• March

    Corps continues to tackle ‘difficult to access’ properties

    The Corps is edging closer to completing cleanup of debris on properties affected by the October 2017 wildfires that swept through Lake, Mendocino, Napa and Sonoma counties. The cleanup efforts are nearly nonstop; however, like leaving the toughest portions of a jigsaw puzzle for last, so goes the cleanup of what the Corps calls ‘difficult to access’ properties.
  • February

    Corps employees volunteer from across U.S. for NorCal wildfire mission

    USACE employees have volunteered from as far away as Pennsylvania, Tennessee, New York, Alabama and Alaska; they have volunteered in timeframes as brief as 3 days, and as long as 90 days straight. And whether their workday is spent on the phone troubleshooting issues for property owners or in the field analyzing the condition of properties, each one plays an important role in helping to return these distressed communities back to a sense of normalcy.
  • Negotiating a win-win-win

    Many of those in business negotiate deals; if each side gets what it wants, it is considered a ‘win-win’. However, the U.S. Army Corps of Engineers, Mendocino County, the California Office of Emergency Services, and survivors from last year’s devastating wildfires can consider the Federal Emergency Management Agency’s recent action a “win-win-win.”
  • Hill AFB opens 35,000 square-foot flight line fire station

    Firefighters here have a new home – a 35,000 square foot facility that not only improves their response times, but also their quality of life. The building’s grand opening Thursday – attended by Air Force leadership, federal, state and local politicians – was marked by a traditional ceremony, where instead of a ribbon being cut, a fire hose was uncoupled and a “return home” code rang from a bell.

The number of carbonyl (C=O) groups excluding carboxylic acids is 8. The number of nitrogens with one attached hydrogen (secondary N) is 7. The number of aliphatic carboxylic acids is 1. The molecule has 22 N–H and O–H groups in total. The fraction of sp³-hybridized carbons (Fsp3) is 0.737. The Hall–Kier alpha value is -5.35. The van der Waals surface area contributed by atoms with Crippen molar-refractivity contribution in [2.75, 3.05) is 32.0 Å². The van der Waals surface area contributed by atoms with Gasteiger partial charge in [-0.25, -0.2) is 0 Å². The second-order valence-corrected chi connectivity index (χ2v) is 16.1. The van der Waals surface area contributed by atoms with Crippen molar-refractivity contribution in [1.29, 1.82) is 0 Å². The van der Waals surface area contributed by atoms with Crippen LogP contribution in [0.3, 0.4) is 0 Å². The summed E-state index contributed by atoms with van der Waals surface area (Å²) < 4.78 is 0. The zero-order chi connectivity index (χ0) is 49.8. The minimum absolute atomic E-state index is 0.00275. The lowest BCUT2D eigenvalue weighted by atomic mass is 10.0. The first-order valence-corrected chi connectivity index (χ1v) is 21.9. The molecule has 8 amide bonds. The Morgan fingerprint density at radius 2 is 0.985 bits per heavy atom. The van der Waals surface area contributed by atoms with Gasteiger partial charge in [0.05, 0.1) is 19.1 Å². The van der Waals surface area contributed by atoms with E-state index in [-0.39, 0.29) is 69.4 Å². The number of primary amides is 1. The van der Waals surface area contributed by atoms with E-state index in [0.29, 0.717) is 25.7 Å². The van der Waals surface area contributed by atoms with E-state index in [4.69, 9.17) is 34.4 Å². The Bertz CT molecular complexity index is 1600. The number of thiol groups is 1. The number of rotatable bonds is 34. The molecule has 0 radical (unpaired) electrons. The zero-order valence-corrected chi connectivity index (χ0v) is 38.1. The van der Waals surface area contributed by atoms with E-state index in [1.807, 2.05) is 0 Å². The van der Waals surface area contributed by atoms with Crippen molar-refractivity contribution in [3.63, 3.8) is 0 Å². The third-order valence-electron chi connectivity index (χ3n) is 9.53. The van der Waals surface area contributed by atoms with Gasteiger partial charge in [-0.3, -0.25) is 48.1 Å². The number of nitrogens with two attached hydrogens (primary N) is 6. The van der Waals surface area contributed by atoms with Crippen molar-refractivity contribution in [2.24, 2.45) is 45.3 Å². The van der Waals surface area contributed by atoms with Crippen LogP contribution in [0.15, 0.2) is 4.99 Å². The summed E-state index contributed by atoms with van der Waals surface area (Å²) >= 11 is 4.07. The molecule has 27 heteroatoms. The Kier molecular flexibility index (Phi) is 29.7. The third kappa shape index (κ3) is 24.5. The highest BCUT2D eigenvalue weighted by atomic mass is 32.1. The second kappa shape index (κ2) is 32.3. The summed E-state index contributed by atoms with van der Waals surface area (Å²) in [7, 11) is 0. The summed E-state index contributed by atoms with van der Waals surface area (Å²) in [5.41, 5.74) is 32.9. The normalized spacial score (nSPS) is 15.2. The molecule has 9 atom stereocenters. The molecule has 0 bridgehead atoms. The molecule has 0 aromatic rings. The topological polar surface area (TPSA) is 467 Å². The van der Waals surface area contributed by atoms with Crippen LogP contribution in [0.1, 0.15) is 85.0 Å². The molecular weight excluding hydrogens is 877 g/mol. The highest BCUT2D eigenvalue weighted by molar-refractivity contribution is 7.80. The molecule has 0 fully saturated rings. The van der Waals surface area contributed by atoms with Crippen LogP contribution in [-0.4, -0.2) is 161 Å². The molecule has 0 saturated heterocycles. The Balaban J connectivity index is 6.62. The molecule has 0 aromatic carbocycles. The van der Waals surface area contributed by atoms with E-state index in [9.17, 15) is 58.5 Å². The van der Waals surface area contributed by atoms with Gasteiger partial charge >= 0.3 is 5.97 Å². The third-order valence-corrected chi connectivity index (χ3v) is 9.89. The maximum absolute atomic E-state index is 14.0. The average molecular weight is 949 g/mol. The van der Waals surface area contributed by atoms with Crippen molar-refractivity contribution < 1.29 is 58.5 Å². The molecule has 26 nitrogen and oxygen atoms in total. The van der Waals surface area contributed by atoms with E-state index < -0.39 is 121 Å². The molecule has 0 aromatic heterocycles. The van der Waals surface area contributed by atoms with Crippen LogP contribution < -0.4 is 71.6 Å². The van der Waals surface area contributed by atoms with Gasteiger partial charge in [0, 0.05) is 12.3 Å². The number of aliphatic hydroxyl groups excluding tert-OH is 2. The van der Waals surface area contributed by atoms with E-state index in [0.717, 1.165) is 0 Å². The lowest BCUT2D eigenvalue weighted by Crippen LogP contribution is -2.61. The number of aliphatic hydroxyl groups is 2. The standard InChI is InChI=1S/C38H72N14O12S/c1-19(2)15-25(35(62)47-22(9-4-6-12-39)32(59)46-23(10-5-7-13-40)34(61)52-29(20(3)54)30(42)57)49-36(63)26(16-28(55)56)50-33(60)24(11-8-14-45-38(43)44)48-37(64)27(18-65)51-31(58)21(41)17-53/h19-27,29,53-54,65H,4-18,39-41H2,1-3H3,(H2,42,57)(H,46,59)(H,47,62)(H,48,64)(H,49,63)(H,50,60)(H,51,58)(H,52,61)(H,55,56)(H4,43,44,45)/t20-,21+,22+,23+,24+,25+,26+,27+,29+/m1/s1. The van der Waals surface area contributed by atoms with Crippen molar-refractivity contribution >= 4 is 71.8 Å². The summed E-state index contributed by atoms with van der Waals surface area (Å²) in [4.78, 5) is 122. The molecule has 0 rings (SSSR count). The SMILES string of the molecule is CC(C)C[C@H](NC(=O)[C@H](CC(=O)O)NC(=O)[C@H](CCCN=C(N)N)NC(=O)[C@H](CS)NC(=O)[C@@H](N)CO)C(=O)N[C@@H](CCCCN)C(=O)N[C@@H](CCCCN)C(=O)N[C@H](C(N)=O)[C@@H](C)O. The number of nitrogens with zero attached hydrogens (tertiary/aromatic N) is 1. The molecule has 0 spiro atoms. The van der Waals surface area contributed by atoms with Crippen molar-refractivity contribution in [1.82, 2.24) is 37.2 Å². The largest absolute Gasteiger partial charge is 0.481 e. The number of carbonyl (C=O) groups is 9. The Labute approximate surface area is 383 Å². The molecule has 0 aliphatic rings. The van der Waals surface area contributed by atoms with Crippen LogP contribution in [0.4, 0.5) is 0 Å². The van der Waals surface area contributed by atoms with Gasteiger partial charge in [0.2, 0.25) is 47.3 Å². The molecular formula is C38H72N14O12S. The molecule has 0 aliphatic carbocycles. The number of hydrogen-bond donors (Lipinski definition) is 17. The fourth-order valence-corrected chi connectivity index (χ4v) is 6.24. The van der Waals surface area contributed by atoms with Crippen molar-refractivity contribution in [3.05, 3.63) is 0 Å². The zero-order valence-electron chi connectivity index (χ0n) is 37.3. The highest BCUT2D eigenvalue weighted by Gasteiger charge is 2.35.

• January

    Who are you going to call?

    The iconic theme song from the 1984 movie Ghostbusters asks the question, "Who you gonna call?" and although the team from the movie may prove best for that fictional situation, when the U.S. Army Corps of Engineers made a call last year for help, it was to another federal partner -- the Bureau of Reclamation.
  • Heart of a volunteer

    Deb Lewis, an environmental manager with the U.S. Army Corps of Engineers Sacramento District, recently returned from helping people whose homes were destroyed by October 2017 wildfires in northern California’s Wine Country. Just days before the wildfires, Lewis was in Houston as part of the Corps’ Hurricane Harvey recovery team.
  • Isabella Lake DSMP moving forward

    Phase II of the Sacramento District's Isabella Lake Dam Safety Modification Project will get underway this spring, but several other tasks have already been completed ...
  • Yuba River Eco Study Public Meeting Reset for Feb. 2

    A public meeting for the Yuba River Ecosystem Restoration Feasibility Study will be held Feb. 2, 2018 from 1 to 3 p.m. at the John E. Moss Federal Building Stanford Room (650 Capitol Mall, Sacramento, CA 95814). An earlier public meeting date was cancelled due to the government shutdown.The Draft Feasibility Report / Environmental Assessment is
  • Today's Yuba River Eco Study Meeting Cancelled

    Due ‎to the government shutdown, the public meeting for the Yuba River Ecosystem Restoration Feasibility Study scheduled for this afternoon (Jan. 22, 2018) at the Moss Federal Building in Sacramento has been cancelled. The meeting may be rescheduled as funding, resources, and schedule allow.
  • Corps meets with residents in Mendocino County

    Federal, state, and county officials continue to reach out to residents two and a half months after wildfires blazed through four counties in Northern California in an effort to ensure their questions, concerns and issues are heard and, when possible, resolved.